Stateroom A-36 was an addition to the original design of the Olympic-class series of ships, and was located in the aft first-class entry foyer on the promenade deck. Stateroom A-36, as it was added to the Titanic, replaced its original window to the promenade deck with a solid wall and fold-down berth. In addition, evidence suggests that the woodwork might have been finished in white. Passenger Francis M. "Father" Browne, who disembarked with his camera at Queenstown, had occupied Stateroom A-37 on the symmetrically opposite side of the ship. Father Browne took many photographs of the ship before he disembarked, including the famous photo of a boy spinning a top at the aft-starboard end of the promenade deck (photographed from mid-ship). That photo was taken just a short stroll from Mr. Andrews’ stateroom through the First Class Smoking Room and the Palm Court to the aft, and then a few steps toward starboard. Father Browne also shot photos of his own stateroom (A-37), showing woodwork finished in white.

For our display, we have chosen to retain the original window and have added the fireplace. Electric fireplaces were featured in some first class staterooms on the ship. We have also chosen to follow James Cameron’s conception of the Thomas Andrews stateroom by representing the warm walnut-toned woodworking depicted in a short scene in his film. While not historically accurate, our display box we believe displays our miniature Titanic in an aesthetically pleasing setting, which imaginatively gathers together many elements which made the Titanic such a beautiful ship.

From what they said, it looks like they wanted to give the miniature Titanic and good setting. Their main model is the Titanic itself which is pretty amazing considering the funnels are the size of a grain of rice.

Best,

Share this post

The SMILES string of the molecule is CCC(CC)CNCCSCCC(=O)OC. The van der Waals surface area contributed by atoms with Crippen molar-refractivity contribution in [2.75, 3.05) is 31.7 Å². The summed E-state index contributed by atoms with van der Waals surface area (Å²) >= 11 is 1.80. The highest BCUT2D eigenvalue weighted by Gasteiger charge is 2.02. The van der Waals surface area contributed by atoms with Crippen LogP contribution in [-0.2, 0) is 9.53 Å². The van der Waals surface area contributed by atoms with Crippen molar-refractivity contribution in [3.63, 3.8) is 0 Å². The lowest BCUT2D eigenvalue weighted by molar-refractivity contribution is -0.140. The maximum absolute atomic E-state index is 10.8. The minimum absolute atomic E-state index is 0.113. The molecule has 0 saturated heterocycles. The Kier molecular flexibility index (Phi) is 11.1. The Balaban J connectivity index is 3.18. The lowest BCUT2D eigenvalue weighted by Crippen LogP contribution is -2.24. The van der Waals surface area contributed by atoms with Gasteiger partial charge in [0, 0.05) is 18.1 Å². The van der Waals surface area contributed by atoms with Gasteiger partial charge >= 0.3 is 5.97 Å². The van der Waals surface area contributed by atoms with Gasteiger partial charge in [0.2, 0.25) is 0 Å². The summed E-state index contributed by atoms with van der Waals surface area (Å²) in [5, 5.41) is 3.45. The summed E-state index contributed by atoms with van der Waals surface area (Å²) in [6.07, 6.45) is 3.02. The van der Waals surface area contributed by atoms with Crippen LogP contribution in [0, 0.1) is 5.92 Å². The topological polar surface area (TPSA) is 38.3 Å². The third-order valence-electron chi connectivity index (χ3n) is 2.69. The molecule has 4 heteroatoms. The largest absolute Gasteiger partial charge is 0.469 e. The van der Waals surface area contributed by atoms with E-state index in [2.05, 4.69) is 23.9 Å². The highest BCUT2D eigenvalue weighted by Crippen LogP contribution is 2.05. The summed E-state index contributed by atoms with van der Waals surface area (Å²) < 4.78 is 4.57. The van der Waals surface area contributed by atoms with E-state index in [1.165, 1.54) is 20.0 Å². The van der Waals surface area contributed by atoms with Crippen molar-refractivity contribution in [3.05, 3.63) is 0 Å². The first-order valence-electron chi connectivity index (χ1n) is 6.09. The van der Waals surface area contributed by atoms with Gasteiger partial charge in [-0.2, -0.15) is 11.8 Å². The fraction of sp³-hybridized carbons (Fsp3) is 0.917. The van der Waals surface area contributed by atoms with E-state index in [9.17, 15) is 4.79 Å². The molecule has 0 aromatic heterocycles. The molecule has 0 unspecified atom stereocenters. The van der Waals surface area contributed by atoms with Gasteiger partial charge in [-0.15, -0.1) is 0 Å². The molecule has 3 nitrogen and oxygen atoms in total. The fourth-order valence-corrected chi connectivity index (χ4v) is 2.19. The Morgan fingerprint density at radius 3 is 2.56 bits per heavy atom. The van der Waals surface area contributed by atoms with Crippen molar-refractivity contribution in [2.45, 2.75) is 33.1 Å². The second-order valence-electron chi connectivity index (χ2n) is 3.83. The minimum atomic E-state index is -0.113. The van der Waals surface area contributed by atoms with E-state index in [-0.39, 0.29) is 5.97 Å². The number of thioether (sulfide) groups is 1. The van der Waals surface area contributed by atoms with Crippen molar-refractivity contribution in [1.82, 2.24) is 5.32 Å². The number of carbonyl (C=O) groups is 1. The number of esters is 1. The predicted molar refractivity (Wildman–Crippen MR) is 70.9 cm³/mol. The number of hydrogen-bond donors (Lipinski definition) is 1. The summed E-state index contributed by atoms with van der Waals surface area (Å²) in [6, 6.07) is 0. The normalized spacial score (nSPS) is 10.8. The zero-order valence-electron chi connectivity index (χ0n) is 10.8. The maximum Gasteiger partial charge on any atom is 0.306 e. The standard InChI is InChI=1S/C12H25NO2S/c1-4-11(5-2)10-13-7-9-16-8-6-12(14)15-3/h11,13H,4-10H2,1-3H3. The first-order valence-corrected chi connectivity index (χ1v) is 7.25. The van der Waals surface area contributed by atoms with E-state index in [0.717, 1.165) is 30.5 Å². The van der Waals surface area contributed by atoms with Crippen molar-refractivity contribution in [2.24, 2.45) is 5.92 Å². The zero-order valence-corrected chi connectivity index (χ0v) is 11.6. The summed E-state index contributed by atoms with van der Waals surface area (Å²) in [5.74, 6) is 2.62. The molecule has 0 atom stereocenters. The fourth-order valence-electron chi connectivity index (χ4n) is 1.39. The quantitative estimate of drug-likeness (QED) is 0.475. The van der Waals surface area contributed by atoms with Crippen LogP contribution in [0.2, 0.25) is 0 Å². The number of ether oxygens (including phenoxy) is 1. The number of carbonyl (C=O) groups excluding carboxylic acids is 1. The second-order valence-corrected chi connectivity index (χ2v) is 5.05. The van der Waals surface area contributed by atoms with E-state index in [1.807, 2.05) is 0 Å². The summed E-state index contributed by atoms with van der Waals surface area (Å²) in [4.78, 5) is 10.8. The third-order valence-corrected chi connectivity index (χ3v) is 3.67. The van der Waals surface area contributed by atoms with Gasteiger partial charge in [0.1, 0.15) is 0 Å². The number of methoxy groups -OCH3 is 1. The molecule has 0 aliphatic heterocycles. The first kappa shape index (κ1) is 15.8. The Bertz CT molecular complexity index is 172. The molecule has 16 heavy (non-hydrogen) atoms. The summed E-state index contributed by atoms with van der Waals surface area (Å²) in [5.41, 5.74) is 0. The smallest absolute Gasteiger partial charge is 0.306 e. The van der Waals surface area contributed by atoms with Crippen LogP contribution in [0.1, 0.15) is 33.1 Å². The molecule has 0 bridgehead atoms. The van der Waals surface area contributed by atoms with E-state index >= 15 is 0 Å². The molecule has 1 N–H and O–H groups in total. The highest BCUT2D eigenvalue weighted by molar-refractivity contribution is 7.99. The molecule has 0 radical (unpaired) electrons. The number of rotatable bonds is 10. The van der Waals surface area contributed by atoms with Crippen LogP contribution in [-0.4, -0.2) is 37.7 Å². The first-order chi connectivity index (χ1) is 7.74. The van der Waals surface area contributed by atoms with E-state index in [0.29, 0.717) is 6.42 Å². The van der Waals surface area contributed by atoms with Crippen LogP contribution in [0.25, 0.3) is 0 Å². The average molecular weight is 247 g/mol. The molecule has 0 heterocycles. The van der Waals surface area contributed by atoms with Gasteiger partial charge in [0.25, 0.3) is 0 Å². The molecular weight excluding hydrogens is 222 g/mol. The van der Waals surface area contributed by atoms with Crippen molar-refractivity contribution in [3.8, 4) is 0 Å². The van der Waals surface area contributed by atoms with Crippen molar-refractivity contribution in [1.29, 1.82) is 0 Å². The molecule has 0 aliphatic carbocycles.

Link to post
Share on other sites

Hey... That's Bill Young's 1000th post!

The Godfather of 1964 World's Fair websites joins the PTU Century Club on January 7th, 2007!

Welcome, Bill... and as always, thank you for starting and maintaining your fabulous http://www.nywf64.com!

Your grateful friend,

Doug

Share this post


Link to post
Share on other sites

"...in an aesthetically pleasing setting, which imaginatively gathers together many elements which made the Titanic such a beautiful ship."

Well, that is a matter of opinion. And I can see they are aware of it I find it ridiculious to perpetuate a movie set for $25,000. It is very much the wrong decor - not a minor thing. A TELEPHONE? IN A CABIN? There was no phone from bridge to Marconi Room, yet there is one here? There was one from the Pursers Office to the Marconi Room though ) As in the movie, there is no good reason the correct design was not used, other than it is not "pretty" like the smaller percentage of truly high end First Class cabins were. I guess it does not matter to most - like going up or down the Helicline. Like the photo on the table in the room - it is actually a reversed photograph of Olympic I think in the 1920's.